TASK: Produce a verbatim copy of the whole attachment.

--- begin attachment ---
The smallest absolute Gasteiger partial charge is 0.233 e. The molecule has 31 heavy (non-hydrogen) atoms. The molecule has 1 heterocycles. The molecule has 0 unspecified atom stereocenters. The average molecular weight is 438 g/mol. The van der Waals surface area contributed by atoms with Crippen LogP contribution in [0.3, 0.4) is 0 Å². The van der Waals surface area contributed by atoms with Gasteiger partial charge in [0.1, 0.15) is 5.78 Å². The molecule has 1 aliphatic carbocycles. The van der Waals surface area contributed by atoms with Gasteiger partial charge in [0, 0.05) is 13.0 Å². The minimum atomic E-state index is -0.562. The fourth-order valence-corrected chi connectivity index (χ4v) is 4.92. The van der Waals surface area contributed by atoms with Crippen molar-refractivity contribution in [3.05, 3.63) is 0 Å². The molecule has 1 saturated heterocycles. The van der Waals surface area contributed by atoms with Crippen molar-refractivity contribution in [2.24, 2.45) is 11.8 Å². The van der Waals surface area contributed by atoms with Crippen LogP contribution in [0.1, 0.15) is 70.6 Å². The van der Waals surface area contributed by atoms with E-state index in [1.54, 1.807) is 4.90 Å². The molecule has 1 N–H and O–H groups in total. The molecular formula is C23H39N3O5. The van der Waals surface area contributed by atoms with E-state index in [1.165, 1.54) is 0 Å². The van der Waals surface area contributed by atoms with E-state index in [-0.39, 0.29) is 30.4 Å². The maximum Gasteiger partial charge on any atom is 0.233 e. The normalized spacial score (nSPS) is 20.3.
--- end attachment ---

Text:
The smallest absolute Gasteiger partial charge is 0.233 e. The molecule has 31 heavy (non-hydrogen) atoms. The molecule has 1 heterocycles. The molecule has 0 unspecified atom stereocenters. The average molecular weight is 438 g/mol. The van der Waals surface area contributed by atoms with Crippen LogP contribution in [0.3, 0.4) is 0 Å². The van der Waals surface area contributed by atoms with Gasteiger partial charge in [0.1, 0.15) is 5.78 Å². The molecule has 1 aliphatic carbocycles. The van der Waals surface area contributed by atoms with Gasteiger partial charge in [0, 0.05) is 13.0 Å². The minimum atomic E-state index is -0.562. The fourth-order valence-corrected chi connectivity index (χ4v) is 4.92. The van der Waals surface area contributed by atoms with Crippen molar-refractivity contribution in [3.05, 3.63) is 0 Å². The molecule has 1 saturated heterocycles. The van der Waals surface area contributed by atoms with Crippen molar-refractivity contribution in [2.24, 2.45) is 11.8 Å². The van der Waals surface area contributed by atoms with Crippen LogP contribution in [0.1, 0.15) is 70.6 Å². The van der Waals surface area contributed by atoms with E-state index in [1.54, 1.807) is 4.90 Å². The molecule has 1 N–H and O–H groups in total. The molecular formula is C23H39N3O5. The van der Waals surface area contributed by atoms with E-state index in [1.165, 1.54) is 0 Å². The van der Waals surface area contributed by atoms with E-state index in [-0.39, 0.29) is 30.4 Å². The maximum Gasteiger partial charge on any atom is 0.233 e. The normalized spacial score (nSPS) is 20.3.